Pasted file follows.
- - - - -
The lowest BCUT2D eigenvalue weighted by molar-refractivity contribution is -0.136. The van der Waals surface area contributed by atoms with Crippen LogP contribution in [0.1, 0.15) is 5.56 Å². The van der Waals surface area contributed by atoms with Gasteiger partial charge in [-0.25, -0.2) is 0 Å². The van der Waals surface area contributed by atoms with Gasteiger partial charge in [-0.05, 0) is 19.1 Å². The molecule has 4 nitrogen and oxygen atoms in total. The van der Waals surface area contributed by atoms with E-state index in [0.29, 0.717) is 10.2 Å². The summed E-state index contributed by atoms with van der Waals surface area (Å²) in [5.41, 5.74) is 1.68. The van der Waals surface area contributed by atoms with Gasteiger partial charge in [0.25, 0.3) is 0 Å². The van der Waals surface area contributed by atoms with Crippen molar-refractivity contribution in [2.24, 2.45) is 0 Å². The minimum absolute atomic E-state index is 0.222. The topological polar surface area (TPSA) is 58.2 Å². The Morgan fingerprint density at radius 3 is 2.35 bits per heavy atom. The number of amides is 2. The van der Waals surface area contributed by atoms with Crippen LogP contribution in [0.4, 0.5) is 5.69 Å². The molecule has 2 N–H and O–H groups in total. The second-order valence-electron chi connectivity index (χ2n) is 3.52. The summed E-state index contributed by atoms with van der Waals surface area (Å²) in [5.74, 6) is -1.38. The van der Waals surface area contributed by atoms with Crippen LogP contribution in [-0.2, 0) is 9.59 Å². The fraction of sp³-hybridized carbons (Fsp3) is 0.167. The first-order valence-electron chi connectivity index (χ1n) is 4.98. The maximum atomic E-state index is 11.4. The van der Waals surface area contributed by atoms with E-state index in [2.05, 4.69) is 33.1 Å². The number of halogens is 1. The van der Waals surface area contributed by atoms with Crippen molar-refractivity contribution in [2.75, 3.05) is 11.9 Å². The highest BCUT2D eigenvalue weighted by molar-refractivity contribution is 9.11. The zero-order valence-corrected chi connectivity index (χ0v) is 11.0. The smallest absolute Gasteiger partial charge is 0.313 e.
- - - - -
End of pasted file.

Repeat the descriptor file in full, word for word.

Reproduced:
The lowest BCUT2D eigenvalue weighted by molar-refractivity contribution is -0.136. The van der Waals surface area contributed by atoms with Crippen LogP contribution in [0.1, 0.15) is 5.56 Å². The van der Waals surface area contributed by atoms with Gasteiger partial charge in [-0.25, -0.2) is 0 Å². The van der Waals surface area contributed by atoms with Gasteiger partial charge in [-0.05, 0) is 19.1 Å². The molecule has 4 nitrogen and oxygen atoms in total. The van der Waals surface area contributed by atoms with E-state index in [0.29, 0.717) is 10.2 Å². The summed E-state index contributed by atoms with van der Waals surface area (Å²) in [5.41, 5.74) is 1.68. The van der Waals surface area contributed by atoms with Gasteiger partial charge in [0.25, 0.3) is 0 Å². The van der Waals surface area contributed by atoms with Crippen molar-refractivity contribution in [2.24, 2.45) is 0 Å². The minimum absolute atomic E-state index is 0.222. The topological polar surface area (TPSA) is 58.2 Å². The Morgan fingerprint density at radius 3 is 2.35 bits per heavy atom. The number of amides is 2. The van der Waals surface area contributed by atoms with Crippen LogP contribution in [0.4, 0.5) is 5.69 Å². The molecule has 2 N–H and O–H groups in total. The second-order valence-electron chi connectivity index (χ2n) is 3.52. The summed E-state index contributed by atoms with van der Waals surface area (Å²) in [5.74, 6) is -1.38. The van der Waals surface area contributed by atoms with Crippen LogP contribution in [-0.2, 0) is 9.59 Å². The fraction of sp³-hybridized carbons (Fsp3) is 0.167. The first-order valence-electron chi connectivity index (χ1n) is 4.98. The maximum atomic E-state index is 11.4. The van der Waals surface area contributed by atoms with E-state index in [2.05, 4.69) is 33.1 Å². The number of halogens is 1. The van der Waals surface area contributed by atoms with Crippen molar-refractivity contribution in [2.75, 3.05) is 11.9 Å². The highest BCUT2D eigenvalue weighted by molar-refractivity contribution is 9.11. The zero-order valence-corrected chi connectivity index (χ0v) is 11.0. The smallest absolute Gasteiger partial charge is 0.313 e.